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The goal is to convert the image into a form that will most resemble what it'll look like in a lit pumpkin. This means you want very distinct areas of light and dark, and—most importantly—the dark areas cannot be islands. That is, they must be all be attached to each other and to the areas outside of the design, preferably at multiple points. This is because of gravity and physics and other such pesky realities we must face.

Here are the steps I've performed to the image.

  1. The original image, cropped to the size I want it—in this case my sister's face appears about 6 inches wide and 9 inches tall.
  2. Original image, converted to grayscale.
  3. Strong increase in contrast in order to get the basic shapes in place. You'll notice that her eyes have gone completely black, making it difficult to see her as human.
  4. Dodging around the eyes using Photoshops dodge tool to lighten them up.
  5. More dodging around the lips and chin to bring a bit more nuance into the shading.
  6. Removing the light background to the left of her head in order to see how her face will blend into the pumpkin. This is the final image I'll be working off of.

Step 4: Print

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Print the image out to the desired size.

Step 5: Cut the Lid

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I use a standard chef's knife to cut off the lid. Start by plunging the tip of the knife into the flesh, rocking it back and forth a bit, then removing it. Continue cutting around the lid using the same motion.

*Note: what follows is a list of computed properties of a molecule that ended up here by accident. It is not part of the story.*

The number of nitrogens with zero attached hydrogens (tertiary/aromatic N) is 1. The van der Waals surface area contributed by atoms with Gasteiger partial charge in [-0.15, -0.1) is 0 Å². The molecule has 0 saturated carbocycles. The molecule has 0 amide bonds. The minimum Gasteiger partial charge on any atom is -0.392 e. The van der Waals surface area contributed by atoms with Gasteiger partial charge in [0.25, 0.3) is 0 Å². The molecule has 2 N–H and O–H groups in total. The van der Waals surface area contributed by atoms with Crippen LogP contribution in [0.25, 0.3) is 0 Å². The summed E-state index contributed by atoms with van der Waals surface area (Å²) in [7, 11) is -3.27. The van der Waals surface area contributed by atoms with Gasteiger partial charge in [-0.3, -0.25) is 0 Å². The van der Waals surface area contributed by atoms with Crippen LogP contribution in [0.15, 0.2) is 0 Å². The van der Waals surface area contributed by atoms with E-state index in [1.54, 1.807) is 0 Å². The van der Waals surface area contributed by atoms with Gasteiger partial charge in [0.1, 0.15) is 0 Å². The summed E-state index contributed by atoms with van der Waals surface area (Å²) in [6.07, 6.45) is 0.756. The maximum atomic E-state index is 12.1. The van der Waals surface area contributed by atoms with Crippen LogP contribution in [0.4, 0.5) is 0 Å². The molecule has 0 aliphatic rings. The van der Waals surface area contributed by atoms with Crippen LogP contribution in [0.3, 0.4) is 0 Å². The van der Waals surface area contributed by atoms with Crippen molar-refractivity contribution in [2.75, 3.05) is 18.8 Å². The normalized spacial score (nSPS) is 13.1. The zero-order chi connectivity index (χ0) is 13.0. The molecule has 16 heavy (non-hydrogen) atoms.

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When you're about half way around, cut out a triangular notch in the lid. This will make it easier to place the lid back on the pumpkin by giving it an orientation down the line.

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When you've made it all the way around, the lid should pop right off.

Step 6: Scrape the Seeds

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Use a metal spoon to scrape the seeds and guts out of the inside of the pumpkin. I like to give it a good once over at the start before buckling down for a more intense scraping session.

Step 7: Thin Out the Sides

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The goal is to scrape away the inside of the surface you're going to be carving on until it's about a half-inch thick. This takes a bit of elbow grease, but it's nothing you can't handle.

Step 8: Tape the Photo